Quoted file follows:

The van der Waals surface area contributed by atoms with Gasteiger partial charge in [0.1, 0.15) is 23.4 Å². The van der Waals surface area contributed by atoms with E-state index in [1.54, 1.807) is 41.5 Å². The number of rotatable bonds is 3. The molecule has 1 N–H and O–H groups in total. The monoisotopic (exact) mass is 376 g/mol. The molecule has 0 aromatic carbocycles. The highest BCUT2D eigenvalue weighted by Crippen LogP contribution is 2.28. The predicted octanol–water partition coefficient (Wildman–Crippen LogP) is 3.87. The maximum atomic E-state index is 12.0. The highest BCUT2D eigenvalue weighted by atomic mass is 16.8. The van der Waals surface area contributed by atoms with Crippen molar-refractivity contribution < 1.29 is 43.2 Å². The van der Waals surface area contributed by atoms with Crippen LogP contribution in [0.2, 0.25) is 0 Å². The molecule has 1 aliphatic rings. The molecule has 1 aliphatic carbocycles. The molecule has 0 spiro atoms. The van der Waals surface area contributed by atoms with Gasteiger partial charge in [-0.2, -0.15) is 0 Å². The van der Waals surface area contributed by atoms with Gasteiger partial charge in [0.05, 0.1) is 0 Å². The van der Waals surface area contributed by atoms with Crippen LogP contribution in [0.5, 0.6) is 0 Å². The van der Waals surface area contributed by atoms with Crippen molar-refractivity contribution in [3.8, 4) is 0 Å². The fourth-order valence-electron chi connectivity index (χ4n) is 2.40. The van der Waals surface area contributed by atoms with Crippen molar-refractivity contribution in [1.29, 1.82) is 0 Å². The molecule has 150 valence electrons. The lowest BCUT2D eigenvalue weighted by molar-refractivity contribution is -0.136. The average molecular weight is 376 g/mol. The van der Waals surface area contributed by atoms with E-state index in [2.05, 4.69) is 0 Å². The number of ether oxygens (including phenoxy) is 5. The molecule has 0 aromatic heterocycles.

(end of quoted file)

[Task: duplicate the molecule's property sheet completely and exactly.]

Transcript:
The van der Waals surface area contributed by atoms with Gasteiger partial charge in [0.1, 0.15) is 23.4 Å². The van der Waals surface area contributed by atoms with E-state index in [1.54, 1.807) is 41.5 Å². The number of rotatable bonds is 3. The molecule has 1 N–H and O–H groups in total. The monoisotopic (exact) mass is 376 g/mol. The molecule has 0 aromatic carbocycles. The highest BCUT2D eigenvalue weighted by Crippen LogP contribution is 2.28. The predicted octanol–water partition coefficient (Wildman–Crippen LogP) is 3.87. The maximum atomic E-state index is 12.0. The highest BCUT2D eigenvalue weighted by atomic mass is 16.8. The van der Waals surface area contributed by atoms with Crippen molar-refractivity contribution < 1.29 is 43.2 Å². The van der Waals surface area contributed by atoms with Crippen LogP contribution in [0.2, 0.25) is 0 Å². The molecule has 1 aliphatic rings. The molecule has 1 aliphatic carbocycles. The molecule has 0 spiro atoms. The van der Waals surface area contributed by atoms with Gasteiger partial charge in [-0.2, -0.15) is 0 Å². The van der Waals surface area contributed by atoms with Gasteiger partial charge in [0.05, 0.1) is 0 Å². The van der Waals surface area contributed by atoms with Crippen LogP contribution in [0.5, 0.6) is 0 Å². The van der Waals surface area contributed by atoms with Crippen molar-refractivity contribution in [3.8, 4) is 0 Å². The fourth-order valence-electron chi connectivity index (χ4n) is 2.40. The van der Waals surface area contributed by atoms with Crippen molar-refractivity contribution in [1.29, 1.82) is 0 Å². The molecule has 150 valence electrons. The lowest BCUT2D eigenvalue weighted by molar-refractivity contribution is -0.136. The average molecular weight is 376 g/mol. The van der Waals surface area contributed by atoms with E-state index in [2.05, 4.69) is 0 Å². The number of ether oxygens (including phenoxy) is 5. The molecule has 0 aromatic heterocycles.